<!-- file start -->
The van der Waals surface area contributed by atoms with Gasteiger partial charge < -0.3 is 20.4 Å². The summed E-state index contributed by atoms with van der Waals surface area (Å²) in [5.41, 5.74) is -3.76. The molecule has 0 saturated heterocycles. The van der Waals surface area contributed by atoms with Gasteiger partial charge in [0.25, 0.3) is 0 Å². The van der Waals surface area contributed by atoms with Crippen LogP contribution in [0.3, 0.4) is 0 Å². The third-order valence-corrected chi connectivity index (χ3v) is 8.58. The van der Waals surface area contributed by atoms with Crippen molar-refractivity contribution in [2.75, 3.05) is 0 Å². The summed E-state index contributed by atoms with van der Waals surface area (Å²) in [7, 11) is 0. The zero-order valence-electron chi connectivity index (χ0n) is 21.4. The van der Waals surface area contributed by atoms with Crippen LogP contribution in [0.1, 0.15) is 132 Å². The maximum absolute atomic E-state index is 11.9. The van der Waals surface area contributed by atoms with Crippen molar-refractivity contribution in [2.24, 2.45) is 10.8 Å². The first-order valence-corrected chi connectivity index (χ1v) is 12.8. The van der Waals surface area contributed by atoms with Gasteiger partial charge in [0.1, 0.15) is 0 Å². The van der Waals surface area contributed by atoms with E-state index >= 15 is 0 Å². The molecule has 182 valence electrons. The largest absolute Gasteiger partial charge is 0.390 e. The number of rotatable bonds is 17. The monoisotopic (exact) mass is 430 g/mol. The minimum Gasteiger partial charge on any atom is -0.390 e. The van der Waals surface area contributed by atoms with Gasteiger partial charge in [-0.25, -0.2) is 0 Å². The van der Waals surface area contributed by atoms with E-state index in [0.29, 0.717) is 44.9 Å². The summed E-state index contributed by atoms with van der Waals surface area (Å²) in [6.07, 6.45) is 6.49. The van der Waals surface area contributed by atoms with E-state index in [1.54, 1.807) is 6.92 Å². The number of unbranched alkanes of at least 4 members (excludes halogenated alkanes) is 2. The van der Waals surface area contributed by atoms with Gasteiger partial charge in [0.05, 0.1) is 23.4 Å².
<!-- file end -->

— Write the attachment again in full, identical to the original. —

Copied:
The van der Waals surface area contributed by atoms with Gasteiger partial charge < -0.3 is 20.4 Å². The summed E-state index contributed by atoms with van der Waals surface area (Å²) in [5.41, 5.74) is -3.76. The molecule has 0 saturated heterocycles. The van der Waals surface area contributed by atoms with Gasteiger partial charge in [0.25, 0.3) is 0 Å². The van der Waals surface area contributed by atoms with Crippen LogP contribution in [0.3, 0.4) is 0 Å². The third-order valence-corrected chi connectivity index (χ3v) is 8.58. The van der Waals surface area contributed by atoms with Crippen molar-refractivity contribution in [2.75, 3.05) is 0 Å². The summed E-state index contributed by atoms with van der Waals surface area (Å²) in [7, 11) is 0. The zero-order valence-electron chi connectivity index (χ0n) is 21.4. The van der Waals surface area contributed by atoms with Crippen LogP contribution in [0.1, 0.15) is 132 Å². The maximum absolute atomic E-state index is 11.9. The van der Waals surface area contributed by atoms with Crippen molar-refractivity contribution in [2.24, 2.45) is 10.8 Å². The first-order valence-corrected chi connectivity index (χ1v) is 12.8. The van der Waals surface area contributed by atoms with Gasteiger partial charge in [0.1, 0.15) is 0 Å². The van der Waals surface area contributed by atoms with E-state index >= 15 is 0 Å². The molecule has 182 valence electrons. The largest absolute Gasteiger partial charge is 0.390 e. The number of rotatable bonds is 17. The monoisotopic (exact) mass is 430 g/mol. The minimum Gasteiger partial charge on any atom is -0.390 e. The van der Waals surface area contributed by atoms with Gasteiger partial charge in [-0.25, -0.2) is 0 Å². The van der Waals surface area contributed by atoms with E-state index in [0.29, 0.717) is 44.9 Å². The summed E-state index contributed by atoms with van der Waals surface area (Å²) in [6.07, 6.45) is 6.49. The van der Waals surface area contributed by atoms with E-state index in [1.54, 1.807) is 6.92 Å². The number of unbranched alkanes of at least 4 members (excludes halogenated alkanes) is 2. The van der Waals surface area contributed by atoms with Gasteiger partial charge in [0.05, 0.1) is 23.4 Å².